One obstacle, however, to the development of pharmaceutical formulations comprising β-lapachone for parenteral and topical administration is the low solubility of β-lapachone in pharmaceutically acceptable solvents. β-lapachone is highly insoluble in water and has only limited solubility in common solvent systems used for topical and parenteral administration, specifically for intravenous and cutaneous delivery of drugs. As a result, there is a need for improved formulations of β-lapachone for parenteral and topical administration, which are both safe and readily bioavailable to the subject to which the formulation is administered.
The present invention is directed generally to pharmaceutical compositions containing β-lapachone for use in the treatment of mammalian cancers and which overcome the disadvantages and obstacles of prior art compositions. More specifically, the invention is directed to pharmaceutical compositions containing β-lapachone, or a derivative or analog thereof, and a pharmaceutically acceptable solubilizing carrier molecule for use in the treatment of mammalian cancers, including lung, breast, colon, ovarian and prostate cancers, multiple myeloma, malignant melanoma, non-melanoma skin cancers, as well as proliferation disorders and dermatological conditions such as psoriasis. The pharmaceutical composition may be complexed or combined with the pharmaceutically acceptable solubilizing carrier molecule to form a unitary composition or an inclusion complex. The pharmaceutically acceptable solubilizing carrier molecule is advantageously a water-solubilizing carrier molecule or an oil-based solubilizing carrier molecule.
The present invention provides pharmaceutical compositions of β-lapachone, or a derivative or analog thereof, and a pharmaceutically acceptable solubilizing carrier molecule that enhances the solubility of the β-lapachone and renders it bioavailable in mammalian bodies and suitable for parenteral and topical administration. The concentration of β-lapachone in solution is preferably at least 1 mg/ml, more preferably at least 3 mg/ml, even more preferably at least 5 mg/ml. For concentrated pharmaceutical compositions, we contemplate concentrations of β-lapachone of 10 mg/ml or greater.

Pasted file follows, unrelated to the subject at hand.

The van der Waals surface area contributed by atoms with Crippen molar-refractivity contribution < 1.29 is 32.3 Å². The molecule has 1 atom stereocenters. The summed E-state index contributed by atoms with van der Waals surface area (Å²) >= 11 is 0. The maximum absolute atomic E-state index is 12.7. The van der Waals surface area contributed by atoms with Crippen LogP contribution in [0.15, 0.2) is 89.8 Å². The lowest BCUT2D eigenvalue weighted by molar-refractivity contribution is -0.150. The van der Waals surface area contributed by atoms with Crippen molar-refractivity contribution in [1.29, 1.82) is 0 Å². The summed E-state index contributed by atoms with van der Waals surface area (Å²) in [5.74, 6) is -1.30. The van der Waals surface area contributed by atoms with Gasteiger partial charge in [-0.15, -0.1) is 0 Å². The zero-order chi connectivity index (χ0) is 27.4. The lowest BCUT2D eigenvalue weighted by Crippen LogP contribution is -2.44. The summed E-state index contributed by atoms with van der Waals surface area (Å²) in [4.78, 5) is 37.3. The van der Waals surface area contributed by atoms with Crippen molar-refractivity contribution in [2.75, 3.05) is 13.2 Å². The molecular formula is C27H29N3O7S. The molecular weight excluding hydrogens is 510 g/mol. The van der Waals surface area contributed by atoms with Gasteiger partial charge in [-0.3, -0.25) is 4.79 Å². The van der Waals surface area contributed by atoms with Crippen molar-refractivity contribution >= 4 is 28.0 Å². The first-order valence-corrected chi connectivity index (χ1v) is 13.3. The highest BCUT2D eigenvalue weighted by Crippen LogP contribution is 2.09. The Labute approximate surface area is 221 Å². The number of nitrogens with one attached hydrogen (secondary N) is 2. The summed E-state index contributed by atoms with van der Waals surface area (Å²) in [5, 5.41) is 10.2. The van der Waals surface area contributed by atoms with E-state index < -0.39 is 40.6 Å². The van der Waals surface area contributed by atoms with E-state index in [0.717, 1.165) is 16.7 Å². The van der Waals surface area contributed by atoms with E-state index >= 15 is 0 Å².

The present invention also provides pharmaceutical compositions containing β-lapachone and pharmaceutically acceptable solubilizing carrier molecules in combination with a taxane derivative or other anticancer agent, for use in the treatment of mammalian cancers.
The present invention also provides formulations of β-lapachone, or a derivative or analog thereof, complexed with pharmaceutically acceptable solubilizing carrier molecules, wherein the complex can be freeze-dried and when subsequently reconstituted in aqueous solution is substantially soluble.
The present invention further provides methods for treating mammalian cancers by administering to a patient the pharmaceutical compositions and formulations of the present invention.
The present invention further provides methods for treating cancer and for treating dermatologic conditions by administering to a patient afflicted with cancer or a dermatologic condition, an analog or derivative of β-lapachone, such as 4-aceotoxy-β-lapachone or 4-acetoxy-3-bromo-β-lapachone.
The present invention also provides pharmaceutical kits which comprise one or more containers containing a pharmaceutical composition comprising a therapeutically effective amount of β-lapachone, or a derivative or analog thereof. Such kits may include, if desired, one or more of various conventional pharmaceutical kit components, such as, for example, containers with one or more pharmaceutically acceptable carriers, additional containers, etc. Printed instructions, either as inserts or as labels, indicating quantities of the components to be administered, guidelines for administration, and/or guidelines for mixing the components, may also be included in the kit.